It was midsommar in Sweden when the phone rang at 4 a.m. in our Stockholm hotel room.
Because we were just 500 miles from the Arctic Circle on the first day of summer in this land of the “midnight sun,” it was bright as day outside our window when our son Nathan called. “Hi, Dad … I thought you’d want to know Pastor Paul Youngdahl from Mount Olivet Lutheran Church died today.”
I didn’t fall back to sleep after that message but got up early to bring the message to our Gustavus Adolphus College president, who was leading the college board and spouses on this trip, affirming and strengthening our college relationships and cultivating our Swedish “rootedness.”
Since our hotel was on the same city square as the Cathedral Church of Stockholm (Storkyrkan) and our first day was dedicated to our church-relatedness, another pastor and I led a brief memorial service for Pastor Youngdahl in a side chapel in the cathedral first thing that morning.
Ake Bonnier, dean of the cathedral then and now Church of Sweden Bishop of Skara, served on the College Board, hosted us, and now helped us make all this happen on a very special day.
The next day was spent at the Nobel Foundation, also located on that city square, because of our commitments to each other for over half a century, first established when a large delegation of Nobel laureates participated in the dedication of our now renovated and enlarged Nobel Hall of Science.
Annually, the Gustavus Nobel Conference reaches thousands in person on campus and online around the world.
The following day focused on educational partnerships with Uppsala University. Founded in 1477, it is the first Nordic University.
By now, the summer solstice and the longest day of the year had actually arrived, and our travel group headed three hours north for midsommar festivities in Dalarna County, where Dalla horses are made, and Mora, where the Vasaloppet originated – the one after which our own ski race is patterned in Mora, Minn.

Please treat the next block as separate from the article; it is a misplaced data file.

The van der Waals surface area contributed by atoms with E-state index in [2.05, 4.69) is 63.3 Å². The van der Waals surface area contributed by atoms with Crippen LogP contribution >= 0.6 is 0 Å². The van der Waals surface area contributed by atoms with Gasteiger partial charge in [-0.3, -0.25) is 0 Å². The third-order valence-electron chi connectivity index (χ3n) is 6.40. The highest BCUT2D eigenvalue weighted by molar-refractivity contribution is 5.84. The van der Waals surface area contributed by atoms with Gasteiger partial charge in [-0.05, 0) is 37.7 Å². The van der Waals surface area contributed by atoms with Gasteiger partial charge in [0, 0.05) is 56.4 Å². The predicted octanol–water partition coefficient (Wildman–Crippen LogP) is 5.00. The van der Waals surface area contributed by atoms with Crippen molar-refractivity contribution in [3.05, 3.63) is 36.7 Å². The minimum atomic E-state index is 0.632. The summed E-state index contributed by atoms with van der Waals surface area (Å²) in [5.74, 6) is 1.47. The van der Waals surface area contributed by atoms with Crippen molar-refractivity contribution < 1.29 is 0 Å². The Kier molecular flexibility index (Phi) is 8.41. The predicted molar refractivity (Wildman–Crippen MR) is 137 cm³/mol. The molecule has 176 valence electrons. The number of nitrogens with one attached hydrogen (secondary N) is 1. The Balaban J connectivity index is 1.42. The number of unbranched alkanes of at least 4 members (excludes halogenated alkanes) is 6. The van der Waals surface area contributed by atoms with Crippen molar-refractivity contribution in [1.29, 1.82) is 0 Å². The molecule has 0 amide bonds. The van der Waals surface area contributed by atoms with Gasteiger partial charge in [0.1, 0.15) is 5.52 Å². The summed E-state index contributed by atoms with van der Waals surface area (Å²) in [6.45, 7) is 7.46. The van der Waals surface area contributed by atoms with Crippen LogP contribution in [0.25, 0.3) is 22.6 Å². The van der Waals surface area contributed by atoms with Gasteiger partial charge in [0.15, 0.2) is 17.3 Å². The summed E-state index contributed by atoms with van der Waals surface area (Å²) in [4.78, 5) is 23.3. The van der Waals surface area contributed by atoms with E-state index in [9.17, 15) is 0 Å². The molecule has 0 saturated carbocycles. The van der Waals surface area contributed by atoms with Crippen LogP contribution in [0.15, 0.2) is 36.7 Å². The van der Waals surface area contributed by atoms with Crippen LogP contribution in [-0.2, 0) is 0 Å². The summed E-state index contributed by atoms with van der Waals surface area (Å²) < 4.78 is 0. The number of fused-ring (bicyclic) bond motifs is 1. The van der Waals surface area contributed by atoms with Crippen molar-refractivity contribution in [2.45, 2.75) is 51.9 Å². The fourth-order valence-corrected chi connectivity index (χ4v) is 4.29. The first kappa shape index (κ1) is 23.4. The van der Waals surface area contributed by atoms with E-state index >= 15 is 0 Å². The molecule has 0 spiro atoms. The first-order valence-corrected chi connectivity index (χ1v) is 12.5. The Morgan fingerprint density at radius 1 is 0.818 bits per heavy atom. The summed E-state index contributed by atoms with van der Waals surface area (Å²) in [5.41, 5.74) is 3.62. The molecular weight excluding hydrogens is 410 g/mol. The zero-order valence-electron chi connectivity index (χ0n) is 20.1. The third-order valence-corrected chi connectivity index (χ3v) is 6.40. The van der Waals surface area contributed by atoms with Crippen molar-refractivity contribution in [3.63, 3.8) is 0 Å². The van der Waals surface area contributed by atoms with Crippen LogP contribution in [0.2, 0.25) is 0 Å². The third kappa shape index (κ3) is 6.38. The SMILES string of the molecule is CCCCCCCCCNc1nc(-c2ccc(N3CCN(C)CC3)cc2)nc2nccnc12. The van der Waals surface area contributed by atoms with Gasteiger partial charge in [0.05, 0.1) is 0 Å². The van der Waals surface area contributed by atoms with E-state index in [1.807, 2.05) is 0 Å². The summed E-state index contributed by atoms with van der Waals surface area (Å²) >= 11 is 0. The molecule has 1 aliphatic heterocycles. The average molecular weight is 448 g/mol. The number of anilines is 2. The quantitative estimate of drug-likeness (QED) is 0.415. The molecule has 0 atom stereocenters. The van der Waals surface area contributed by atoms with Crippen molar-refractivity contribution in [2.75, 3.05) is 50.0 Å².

The trip through the woodlands and across the countryside was reminiscent of heading north to the Brainerd lakes area back home. When we stopped at the town of Falun, we learned that all the barns and many of the houses painted red remain in great condition for decades because a red pigment found in the bottom of the Falun copper mine is used to make a very long-lasting, highly preservative coating. To this day, red remains the preferred barn color in America and on our farm, too.
Upon arrival in our small resort community on Lake Siljan, we joined the small group of residents decorating and raising the one maypole in the village that drew us all together. Church boats arrived with musicians, including an accordion player, and the dancing around the maypole began.
With flower wreaths in the women’s and girls’ hair, we joined the traditional dance around the maypole, following the locals in their traditional Swedish folk costumes.
Exhausted from all the decorating and hoisting and dancing, it was time to move on to the feasting on new potatoes, smoked salmon, crispy rye bread with cheese and, of course, the necessary and traditional pickled herring! Lots of red ripe strawberries, some on top of shortcake and smothered in whipped cream, brought color and sweetness to any Swede’s favorite midsommar activity … eating!
Church boats remain the preferred means of transportation to and from church, but also school and community gatherings around Lake Siljan. Church boat races are highly competitive, especially after church, of course. Hoisting or “tossing” their oars is called the Church Boat Salute.
When we gather Sunday for worship at Spring Garden Swedish Evangelical Lutheran Church, followed by the Midsummer Festival in the churchyard south of Cannon Falls, you can be sure that the festivities will not be dissimilar from the ones I experienced on midsommar in Sweden, except no one will arrive by church boat … but quite a few will by tractor!
Editor’s note: EPLN contributor Pastor Rod Anderson serves on the EPLN Board of Directors. Anderson is the former senior pastor of St. Andrew Lutheran Church in Eden Prairie. If you would like to contribute a faith-based column to EPLN, email firstname.lastname@example.org.
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